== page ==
Baldwin County produces its share of successful athletes at the youth level. Established competitive sports teams through the recreation department routinely bring home the hardware.
A recent performance by a member of the Baldwin Jets youth track team at the Georgia Recreation and Park Association (GRPA) 6th District Class B/C Championship Meet Saturday, April 20 continues a county and family tradition.
Jalon Kilgore, 8, won five gold medals in the Sub-Bantam division’s 100-meter, 200, running long jump, and both the 4x100 and 4x400 meter relays.
The 4x400 victory stands out considering Kilgore came through for his teammates. The 8-year-old relay anchor saw open track and kicked up the effort to pass the event leaders.
“He was pretty far away, and I ran him down,” Kilgore said. “I was thinking that I have to push myself really hard to catch him.”
Jets’ coach Everett Havior calls Kilgore a hard worker with discipline.
Like his coach the young man hates to lose. The Jets train hard, which Kilgore seems to handle well at just 8 years old.
His athletic talents spread around baseball, football and basketball.
Havior said his track stud has such a good pitching arm that he’d like to see Kilgore try some throwing field events next year.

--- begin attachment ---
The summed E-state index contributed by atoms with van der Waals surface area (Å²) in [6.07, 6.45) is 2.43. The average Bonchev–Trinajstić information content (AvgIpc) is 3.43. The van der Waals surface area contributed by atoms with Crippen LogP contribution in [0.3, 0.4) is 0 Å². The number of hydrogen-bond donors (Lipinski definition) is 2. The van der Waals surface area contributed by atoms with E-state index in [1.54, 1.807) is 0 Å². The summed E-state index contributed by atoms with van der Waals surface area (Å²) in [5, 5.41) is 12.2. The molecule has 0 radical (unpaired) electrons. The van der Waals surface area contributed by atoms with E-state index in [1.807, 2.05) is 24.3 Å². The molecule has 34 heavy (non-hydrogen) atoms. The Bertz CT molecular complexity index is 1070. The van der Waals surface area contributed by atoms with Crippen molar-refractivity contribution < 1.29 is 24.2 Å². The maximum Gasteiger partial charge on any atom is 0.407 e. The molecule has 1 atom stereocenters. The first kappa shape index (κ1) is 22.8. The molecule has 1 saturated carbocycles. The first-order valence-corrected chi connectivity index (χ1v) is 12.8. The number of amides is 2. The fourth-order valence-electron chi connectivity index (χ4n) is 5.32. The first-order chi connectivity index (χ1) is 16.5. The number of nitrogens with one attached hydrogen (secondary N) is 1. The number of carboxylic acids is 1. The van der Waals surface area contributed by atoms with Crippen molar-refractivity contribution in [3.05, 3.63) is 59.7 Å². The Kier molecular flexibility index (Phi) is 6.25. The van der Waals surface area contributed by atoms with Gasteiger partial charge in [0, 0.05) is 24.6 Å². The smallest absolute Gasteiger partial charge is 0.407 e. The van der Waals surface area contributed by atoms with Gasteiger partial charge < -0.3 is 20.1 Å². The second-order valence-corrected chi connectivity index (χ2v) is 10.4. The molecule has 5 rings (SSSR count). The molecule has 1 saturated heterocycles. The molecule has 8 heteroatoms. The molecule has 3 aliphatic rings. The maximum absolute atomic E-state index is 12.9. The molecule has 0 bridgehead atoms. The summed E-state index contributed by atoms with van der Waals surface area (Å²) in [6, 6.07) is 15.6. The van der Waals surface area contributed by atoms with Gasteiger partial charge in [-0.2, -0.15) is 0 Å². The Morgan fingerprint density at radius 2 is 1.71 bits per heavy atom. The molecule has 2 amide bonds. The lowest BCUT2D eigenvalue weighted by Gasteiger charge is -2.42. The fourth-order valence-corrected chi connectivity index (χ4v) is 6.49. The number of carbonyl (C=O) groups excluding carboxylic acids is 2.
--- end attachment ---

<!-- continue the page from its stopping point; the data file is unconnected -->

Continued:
“Jalon can do more field events. He pitches the ball well, so I’m going to try and get him in the throwing events. I know he has a good arm,” Havior said.
Kilgore prefers the running events and the long jump.
“I like that I get to jump far and have fun,” he said.
Football gets Kilgore excited too. He could end up a Baldwin Braves gridiron star.
His family carries quite an athletic resume. Kilgore’s grandfather was an All-American in five sports at Fort Valley State.
Pastor James Kilgore said his son is in hot pursuit.
“He’s got a big dose of my dad in him. I know he’d be proud to see him right now,” Kilgore’s father said. “I’m glad to see him carrying on the tradition. The Lord blessed him with that gift.”
Two older brothers Gerald, 9, and James Jr., 12, help push Kilgore everyday. Their father couldn’t be prouder of the boys’ athletic pursuits, but lessons about respect carry more weight.
The family handles sports success humbly.
“I always tell them respect others and respect yourself. If you plant good seeds, it comes back to you. That humble attitude will come back to you. Talent only takes you so far,” Kilgore’s father said.
The youngest Athlete of the Week winner ever also makes all A’s and sings in the church choir.
Kilgore’s accomplishments help build quite a trophy collection back home though his parents are just as proud of frequent teacher compliments.
The Athlete of the Week and 19 other Jets advanced to the state meet in Carrollton May 10 through 11. The GRPA state competition will feature 56 teams and 2,500 athletes.
Havior expects Kilgore to challenge records in the long jump, 100 and 200.
The 8-year-old’s best attempt sits just three inches shy of the established running long jump record.
Track athletes must leap past adversity to reach mark goals. Local youth athletes like Kilgore are learning crucial lessons on the hard top.
“You are going to hit that wall of pain. Everybody that’s running is hurting, but it’s the person that can bust through that wall is going to come out a winner,” his father said.